Brandon L. Pierce 1 , 2 , Muhammad G. Kibriya 1 , Lin Tong 1 , Farzana Jasmine 1 , Maria Argos 1 , Shantanu Roy 1 , Rachelle Paul-Brutus 1 , Ronald Rahaman 1 , Muhammad Rakibuz-Zaman 3 , Faruque Parvez 4 , Alauddin Ahmed 3 , Iftekhar Quasem 3 , Samar K. Hore 3 , Shafiul Alam 3 , Tariqul Islam 3 , Vesna Slavkovich 4 , Mary V. Gamble 4 , Md Yunus 5 , Mahfuzar Rahman 3 , John A. Baron 6 , Joseph H. Graziano 4 , Habibul Ahsan 1 , 2 , 7 , *
23 February 2012
Arsenic contamination of drinking water is a major public health issue in many countries, increasing risk for a wide array of diseases, including cancer. There is inter-individual variation in arsenic metabolism efficiency and susceptibility to arsenic toxicity; however, the basis of this variation is not well understood. Here, we have performed the first genome-wide association study (GWAS) of arsenic-related metabolism and toxicity phenotypes to improve our understanding of the mechanisms by which arsenic affects health. Using data on urinary arsenic metabolite concentrations and approximately 300,000 genome-wide single nucleotide polymorphisms (SNPs) for 1,313 arsenic-exposed Bangladeshi individuals, we identified genome-wide significant association signals (P<5×10 −8) for percentages of both monomethylarsonic acid (MMA) and dimethylarsinic acid (DMA) near the AS3MT gene (arsenite methyltransferase; 10q24.32), with five genetic variants showing independent associations. In a follow-up analysis of 1,085 individuals with arsenic-induced premalignant skin lesions (the classical sign of arsenic toxicity) and 1,794 controls, we show that one of these five variants (rs9527) is also associated with skin lesion risk (P = 0.0005). Using a subset of individuals with prospectively measured arsenic (n = 769), we show that rs9527 interacts with arsenic to influence incident skin lesion risk (P = 0.01). Expression quantitative trait locus (eQTL) analyses of genome-wide expression data from 950 individual's lymphocyte RNA suggest that several of our lead SNPs represent cis-eQTLs for AS3MT (P = 10 −12) and neighboring gene C10orf32 (P = 10 −44), which are involved in C10orf32-AS3MT read-through transcription. This is the largest and most comprehensive genomic investigation of arsenic metabolism and toxicity to date, the only GWAS of any arsenic-related trait, and the first study to implicate 10q24.32 variants in both arsenic metabolism and arsenical skin lesion risk. The observed patterns of associations suggest that MMA% and DMA% have distinct genetic determinants and support the hypothesis that DMA is the less toxic of these two methylated arsenic species. These results have potential translational implications for the prevention and treatment of arsenic-associated toxicities worldwide.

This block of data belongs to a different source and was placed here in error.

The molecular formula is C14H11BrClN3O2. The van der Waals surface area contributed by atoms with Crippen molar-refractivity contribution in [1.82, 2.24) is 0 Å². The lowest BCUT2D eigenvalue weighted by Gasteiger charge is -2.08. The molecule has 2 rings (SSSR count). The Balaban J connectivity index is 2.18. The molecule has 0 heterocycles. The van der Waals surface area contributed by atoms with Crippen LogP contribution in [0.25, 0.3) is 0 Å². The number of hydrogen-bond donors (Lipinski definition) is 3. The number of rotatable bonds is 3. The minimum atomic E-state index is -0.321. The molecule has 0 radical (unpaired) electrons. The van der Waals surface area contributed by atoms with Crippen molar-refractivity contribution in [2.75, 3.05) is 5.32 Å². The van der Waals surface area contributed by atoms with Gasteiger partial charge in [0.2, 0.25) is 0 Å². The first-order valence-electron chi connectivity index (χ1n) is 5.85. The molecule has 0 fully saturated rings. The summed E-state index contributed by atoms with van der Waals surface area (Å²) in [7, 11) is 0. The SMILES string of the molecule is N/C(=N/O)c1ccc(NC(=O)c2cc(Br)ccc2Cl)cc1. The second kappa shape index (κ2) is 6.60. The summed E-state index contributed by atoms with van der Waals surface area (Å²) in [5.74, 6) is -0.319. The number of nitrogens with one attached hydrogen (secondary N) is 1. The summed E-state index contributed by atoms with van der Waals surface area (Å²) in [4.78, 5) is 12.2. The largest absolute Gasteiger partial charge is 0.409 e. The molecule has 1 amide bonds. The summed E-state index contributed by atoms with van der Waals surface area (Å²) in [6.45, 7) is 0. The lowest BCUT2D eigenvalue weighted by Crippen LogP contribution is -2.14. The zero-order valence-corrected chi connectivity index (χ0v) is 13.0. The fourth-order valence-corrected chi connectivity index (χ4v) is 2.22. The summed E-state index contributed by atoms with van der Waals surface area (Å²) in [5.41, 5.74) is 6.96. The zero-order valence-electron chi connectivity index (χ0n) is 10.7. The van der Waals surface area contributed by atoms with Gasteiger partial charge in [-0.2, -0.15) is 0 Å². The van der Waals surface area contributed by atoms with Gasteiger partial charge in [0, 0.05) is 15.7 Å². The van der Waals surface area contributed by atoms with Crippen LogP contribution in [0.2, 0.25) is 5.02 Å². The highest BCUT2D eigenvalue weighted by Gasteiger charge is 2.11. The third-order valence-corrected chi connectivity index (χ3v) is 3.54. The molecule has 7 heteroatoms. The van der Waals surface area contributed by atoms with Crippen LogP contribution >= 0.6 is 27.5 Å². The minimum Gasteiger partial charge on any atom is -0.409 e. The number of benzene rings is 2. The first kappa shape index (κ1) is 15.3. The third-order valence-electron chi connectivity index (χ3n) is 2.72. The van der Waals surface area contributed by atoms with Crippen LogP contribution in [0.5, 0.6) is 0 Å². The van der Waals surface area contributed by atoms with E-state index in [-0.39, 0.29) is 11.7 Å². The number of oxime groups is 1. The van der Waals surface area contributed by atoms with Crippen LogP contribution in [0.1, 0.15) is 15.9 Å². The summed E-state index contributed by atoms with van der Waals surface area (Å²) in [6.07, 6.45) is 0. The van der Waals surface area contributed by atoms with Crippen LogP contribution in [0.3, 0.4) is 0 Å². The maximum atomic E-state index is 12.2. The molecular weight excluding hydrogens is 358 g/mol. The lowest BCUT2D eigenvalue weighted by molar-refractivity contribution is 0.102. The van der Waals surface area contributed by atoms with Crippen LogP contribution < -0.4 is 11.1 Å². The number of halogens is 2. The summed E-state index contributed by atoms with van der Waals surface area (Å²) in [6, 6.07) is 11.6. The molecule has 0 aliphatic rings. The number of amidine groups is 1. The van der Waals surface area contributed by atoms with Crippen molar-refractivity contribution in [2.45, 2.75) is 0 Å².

Exposure to arsenic through drinking water is a serious public health issue in many countries, including Bangladesh and the United States. Although there is substantial inter-individual variation in arsenic metabolism and toxicity, the biological basis of this variation is not well understood. Here, we have conducted the first genome-wide association study of arsenic-related traits within a unique population cohort of arsenic-exposed Bangladeshi individuals. Using data on 1,313 well-characterized individuals, we identify multiple association signals for urinary arsenic metabolite concentrations in the 10q24.32 regions, near the AS3MT (arsenite methyltransferase) gene. In a subsequent analysis of >2,000 individuals, we show for the first time that variants that influence arsenic metabolism can also influence risk for arsenical skin lesions (the classical sign of arsenic toxicity) through interaction with arsenic exposure. Using array-based genome-wide gene expression data, we show that several of our lead genetic variants are associated with expression of AS3MT and neighboring gene C10orf32, providing a potential mechanism by which 10q24.32 variants influence arsenic metabolism and toxicity. Knowledge of variation in this region and associated biological processes could be used to develop intervention and pharmacological strategies aimed at preventing large numbers of arsenic-related deaths in arsenic-exposed populations.